- Major stock indexes slid yesterday while oil posted its fourth consecutive day of losses as investor concerns grew about the impact of the Delta variant
- The Dow Jones Industrial Average fell 0.79 per cent, while the S&P 500 lost 0.71 per cent and the NASDAQ dropped 0.93 per cent
- Brent crude finished the day down 0.7 per cent to US$69.03 per barrel, while US West Intermediate crude dropped one per cent to US$66.59 a barrel
- Meanwhile, the political turmoil in Afghanistan added to safe-haven demand, boosting the US dollar to its second straight day of gains
Major stock indexes around the world slid yesterday while oil posted its fourth consecutive day of losses as investors struggled to make sense of mixed economic data and the Delta variant’s ongoing impact on financial markets.
Wall Street fell sharply, with the most prominent declines seen in shares of behemoth tech companies and those in the consumer discretionary sector.
The Dow Jones Industrial Average fell 0.79 per cent, ending a five-day streak of gains, while the S&P 500 lost 0.71 per cent after posting a new record high on Monday and the NASDAQ dropped 0.93 per cent.
The MSCI world equity index, which tracks stocks in 45 nations, fell 0.77 per cent.
Meanwhile, the prospect of suppressed travel demand and new pandemic lockdowns weighed on oil prices. A belief among OPEC member states and their allies that the market does not need additional supply also exacerbated the trend.
Brent crude finished the day down 0.7 per cent to US$69.03 per barrel, while US West Intermediate crude dropped one per cent to US$66.59 a barrel.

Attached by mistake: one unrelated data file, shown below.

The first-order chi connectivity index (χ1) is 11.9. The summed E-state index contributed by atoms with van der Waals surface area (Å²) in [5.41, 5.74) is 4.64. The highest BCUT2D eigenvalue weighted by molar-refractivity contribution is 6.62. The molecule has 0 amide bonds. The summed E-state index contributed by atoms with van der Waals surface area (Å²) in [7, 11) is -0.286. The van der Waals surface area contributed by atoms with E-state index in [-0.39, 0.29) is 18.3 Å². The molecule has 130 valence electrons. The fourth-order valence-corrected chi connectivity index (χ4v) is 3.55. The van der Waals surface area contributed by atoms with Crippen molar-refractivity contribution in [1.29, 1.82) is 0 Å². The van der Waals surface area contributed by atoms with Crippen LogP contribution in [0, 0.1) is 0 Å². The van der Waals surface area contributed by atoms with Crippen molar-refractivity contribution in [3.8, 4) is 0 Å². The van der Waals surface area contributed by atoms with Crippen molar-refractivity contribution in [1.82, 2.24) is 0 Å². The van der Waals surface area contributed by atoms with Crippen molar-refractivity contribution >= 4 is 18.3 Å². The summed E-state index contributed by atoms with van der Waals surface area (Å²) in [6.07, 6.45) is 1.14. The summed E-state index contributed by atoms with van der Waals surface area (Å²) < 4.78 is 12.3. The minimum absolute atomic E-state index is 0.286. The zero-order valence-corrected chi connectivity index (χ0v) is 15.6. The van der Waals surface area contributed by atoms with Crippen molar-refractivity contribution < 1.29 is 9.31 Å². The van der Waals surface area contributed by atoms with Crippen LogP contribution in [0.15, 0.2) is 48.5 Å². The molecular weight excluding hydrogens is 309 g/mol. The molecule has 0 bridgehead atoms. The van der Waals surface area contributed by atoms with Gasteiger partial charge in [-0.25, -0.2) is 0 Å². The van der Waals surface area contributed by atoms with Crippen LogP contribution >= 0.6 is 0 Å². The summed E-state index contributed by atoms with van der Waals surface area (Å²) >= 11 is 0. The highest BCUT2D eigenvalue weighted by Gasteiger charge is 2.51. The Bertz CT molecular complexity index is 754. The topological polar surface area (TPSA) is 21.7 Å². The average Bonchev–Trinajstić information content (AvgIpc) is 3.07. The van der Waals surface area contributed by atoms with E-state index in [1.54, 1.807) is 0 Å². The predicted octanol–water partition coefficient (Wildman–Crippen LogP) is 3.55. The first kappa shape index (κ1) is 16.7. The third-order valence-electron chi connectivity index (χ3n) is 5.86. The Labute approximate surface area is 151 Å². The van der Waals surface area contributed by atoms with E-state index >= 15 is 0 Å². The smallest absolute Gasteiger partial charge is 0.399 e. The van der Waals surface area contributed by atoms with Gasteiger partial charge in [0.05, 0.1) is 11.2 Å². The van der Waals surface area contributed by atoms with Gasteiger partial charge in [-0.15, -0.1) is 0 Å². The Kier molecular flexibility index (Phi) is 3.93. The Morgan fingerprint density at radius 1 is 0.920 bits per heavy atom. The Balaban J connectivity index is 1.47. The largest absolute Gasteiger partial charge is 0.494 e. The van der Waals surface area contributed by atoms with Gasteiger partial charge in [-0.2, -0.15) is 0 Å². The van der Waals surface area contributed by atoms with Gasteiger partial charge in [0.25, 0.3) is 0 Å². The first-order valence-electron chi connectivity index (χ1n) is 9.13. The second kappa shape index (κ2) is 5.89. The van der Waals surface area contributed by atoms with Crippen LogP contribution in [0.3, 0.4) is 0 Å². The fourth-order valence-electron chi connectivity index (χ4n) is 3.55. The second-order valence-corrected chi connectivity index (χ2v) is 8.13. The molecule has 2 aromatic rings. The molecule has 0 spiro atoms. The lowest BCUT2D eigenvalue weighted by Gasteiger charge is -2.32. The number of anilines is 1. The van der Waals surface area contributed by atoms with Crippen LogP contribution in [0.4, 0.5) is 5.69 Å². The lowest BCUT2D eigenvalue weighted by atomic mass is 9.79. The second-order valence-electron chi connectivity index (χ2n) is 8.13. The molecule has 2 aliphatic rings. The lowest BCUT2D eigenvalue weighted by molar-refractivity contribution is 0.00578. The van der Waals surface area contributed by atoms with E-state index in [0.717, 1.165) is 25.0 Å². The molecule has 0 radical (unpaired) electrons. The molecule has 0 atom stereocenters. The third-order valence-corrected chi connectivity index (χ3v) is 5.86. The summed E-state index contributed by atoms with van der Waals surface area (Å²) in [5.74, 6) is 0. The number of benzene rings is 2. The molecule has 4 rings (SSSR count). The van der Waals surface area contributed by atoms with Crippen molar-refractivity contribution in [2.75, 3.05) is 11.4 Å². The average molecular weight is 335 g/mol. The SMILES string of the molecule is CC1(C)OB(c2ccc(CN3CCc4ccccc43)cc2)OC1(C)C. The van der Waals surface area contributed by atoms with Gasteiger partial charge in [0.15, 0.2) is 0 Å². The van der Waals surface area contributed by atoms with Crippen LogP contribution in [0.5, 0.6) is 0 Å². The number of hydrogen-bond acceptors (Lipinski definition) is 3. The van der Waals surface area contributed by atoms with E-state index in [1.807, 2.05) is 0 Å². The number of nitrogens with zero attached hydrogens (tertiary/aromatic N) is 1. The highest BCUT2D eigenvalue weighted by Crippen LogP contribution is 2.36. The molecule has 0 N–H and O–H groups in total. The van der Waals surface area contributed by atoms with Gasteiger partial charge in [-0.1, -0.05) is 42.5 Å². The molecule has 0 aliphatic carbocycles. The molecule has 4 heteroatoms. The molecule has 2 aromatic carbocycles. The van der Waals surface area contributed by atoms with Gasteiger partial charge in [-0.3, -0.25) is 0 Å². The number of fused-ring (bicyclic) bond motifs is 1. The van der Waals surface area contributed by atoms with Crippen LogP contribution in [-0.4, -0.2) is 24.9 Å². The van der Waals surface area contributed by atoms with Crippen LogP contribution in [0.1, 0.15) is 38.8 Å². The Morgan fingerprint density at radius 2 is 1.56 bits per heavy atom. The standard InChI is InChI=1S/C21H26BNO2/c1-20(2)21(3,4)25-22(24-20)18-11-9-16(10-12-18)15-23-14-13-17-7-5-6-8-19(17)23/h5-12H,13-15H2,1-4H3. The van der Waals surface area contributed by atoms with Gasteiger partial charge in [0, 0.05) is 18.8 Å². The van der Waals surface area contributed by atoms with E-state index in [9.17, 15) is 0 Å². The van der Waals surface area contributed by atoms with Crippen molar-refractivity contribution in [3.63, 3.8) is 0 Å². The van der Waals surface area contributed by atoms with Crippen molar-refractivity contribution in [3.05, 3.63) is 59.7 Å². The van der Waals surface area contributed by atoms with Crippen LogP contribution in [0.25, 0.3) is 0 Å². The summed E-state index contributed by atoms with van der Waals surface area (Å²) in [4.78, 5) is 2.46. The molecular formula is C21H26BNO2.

It was a session that began on a pessimistic note after the US Commerce Department reported that American retail sales had fallen 1.1 per cent in July, well below the expectations of economists. However, that information was complicated by separate data that showed output at US factories had surged in the same month.
“It is possible that rising COVID cases are beginning to dent consumer sentiment, but the fact that restaurant spending increased during the month suggests that such concerns are modest,” Chief economist and vice president at the National Association of Federal Credit Unions Curt Long said.
“Retail sales are not adjusted for inflation, and it may be that recent price growth is starting to affect sales volume.”
US Federal Reserve Chair Jerome Powell said on Tuesday it remains unclear whether the Delta variant will have a measurable impact on the economy, noting that the majority of companies have been able to adapt.
The Federal Reserve is scheduled to give investors fresh fodder today when it releases the minutes from its July policy-setting meeting. Markets are expected to pay close attention to how quickly the central bank plans to wind back its sweeping stimulus measures.
Beyond COVID-related worries, however, the political and humanitarian turmoil in Afghanistan added to safe-haven demand, boosting the US dollar to its second straight day of gains.